The learning curve for any embedded development tool can be tough. Most people who use complex, powerful tools like this have been through college and spent several years mastering them in day to day life. Yocto is no exception to the list, but the potential to create a robust, custom Linux distribution that meets your needs is game changing. Especially considering where the technical market has been driving the past couple decades.
It’s now easier than ever to host a whole operating system on a small embedded system for a low cost.
At DornerWorks, we believe in simplifying innovation and openly helping you achieve your goals. This blog will help you build your own Linux image with Yocto, providing helpful tips for those who are just getting started.
The computer that you are building on should have at least 8GB of RAM and 120GB of hard drive space. It can be done with less, but Yocto can be resource intensive, depending on what your end goal is.
The build host should also be running a supported Linux distribution. I recommend Ubuntu. It’s simple to use, has a modern look, and is well maintained. You can also use:
If you’re using Windows or Mac, checkout VirtualBox which will allow you to run a virtual Linux machine inside your computer.
Let’s start off by making sure you have the correct dependencies installed on your Ubuntu machine. If you are using a distribution other than Ubuntu, visit The Build Host Packages section of the Yocto Project Quick Start guide.
You can download the latest version of Yocto from the Yocto Project website. It’s probably best to clone the repo with git. This makes it easier to update later and saves time in setup. Currently the command to clone the repo is as follows, which automatically checks out the latest release (the “sumo” branch).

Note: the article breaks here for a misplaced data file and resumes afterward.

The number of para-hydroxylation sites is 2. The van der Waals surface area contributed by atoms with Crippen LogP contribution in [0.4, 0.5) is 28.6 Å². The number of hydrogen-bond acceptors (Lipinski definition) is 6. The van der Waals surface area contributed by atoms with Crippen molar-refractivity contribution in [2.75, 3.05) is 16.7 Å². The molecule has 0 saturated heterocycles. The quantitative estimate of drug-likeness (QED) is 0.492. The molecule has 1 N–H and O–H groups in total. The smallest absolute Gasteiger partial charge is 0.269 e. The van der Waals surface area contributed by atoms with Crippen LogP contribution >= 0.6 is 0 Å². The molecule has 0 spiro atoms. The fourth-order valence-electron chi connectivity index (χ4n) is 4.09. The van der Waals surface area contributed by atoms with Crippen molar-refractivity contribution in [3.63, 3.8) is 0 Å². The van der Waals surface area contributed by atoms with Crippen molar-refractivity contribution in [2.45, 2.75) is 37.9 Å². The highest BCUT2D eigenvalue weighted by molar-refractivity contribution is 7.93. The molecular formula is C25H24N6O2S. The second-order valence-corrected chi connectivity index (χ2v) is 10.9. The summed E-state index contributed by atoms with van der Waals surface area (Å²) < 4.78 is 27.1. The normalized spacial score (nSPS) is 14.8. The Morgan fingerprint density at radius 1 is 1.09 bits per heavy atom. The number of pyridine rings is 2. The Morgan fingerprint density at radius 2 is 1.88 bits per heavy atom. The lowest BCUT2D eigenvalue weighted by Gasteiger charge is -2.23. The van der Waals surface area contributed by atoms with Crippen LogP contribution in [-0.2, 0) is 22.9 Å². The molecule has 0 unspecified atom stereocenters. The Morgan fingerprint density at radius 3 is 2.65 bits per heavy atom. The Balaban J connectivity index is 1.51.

You can put this directory anywhere you’d like to. I’d recommend cloning the repo into something like ~/yocto/project-name/. That way you can have a common directory if you ever need to use the same machine for a different Yocto environment.
In order to build anything in Yocto, you need to initialize the environment. Execute the following commands to navigate into the repo that you cloned and initialize the build environment.
This is an easy step but a couple things happen here. Mainly, the build directory is created. This is where all the building is executed and where you can find the image files once the build is complete. The configuration file is also created allowing you to customize your settings.
You don’t need to source the oe-init-build-env every time you build, only when you reboot your computer, or close the shell you’re using.
The configuration file is located in the build directory at poky/build/conf/local.conf. By default this configuration file is set to build for QEMU. You can look over the configuration file. Before building the first time, I recommend adding two lines to the end of the local.conf.
Replace the value “X” in the lines with twice the number of processors/CPUs you have for you computer. For example if there are 4 processors, the lines would look like this BB_NUMBER_THREADS = “8” and PARALLEL_MAKE = “-j 8”. To view the number of processors you have on your machine, use the command lscpu.
To build the image, enter the command bitbake core-image-sato inside the build directory (poky/build). Bitbake will handle the build, downloading source files it needs and implementing them in the correct places. The first time you build, it will take a while (maybe a couple hours). Sometimes Bitbake does have an error while building. If this happens examine the error. A lot of times it can be caused by an external website being down for a few minutes or it couldn’t find certain source. Usually it’s worth trying to rebuilding the image. Do this by running bitbake core-image-sato again and Yocto will pick up where it left off. Once the build is complete, you can locate the binary images in your build directory at poky/build/tmp/deploy/images/qemux86.
While Yocto can be a difficult tool to master, getting started in the right direction is essential. Pretty soon you’ll be running your own custom Linux distribution on the hardware of your choice! For further help in developing your product see some of our other Yocto resources or contact DornerWorks.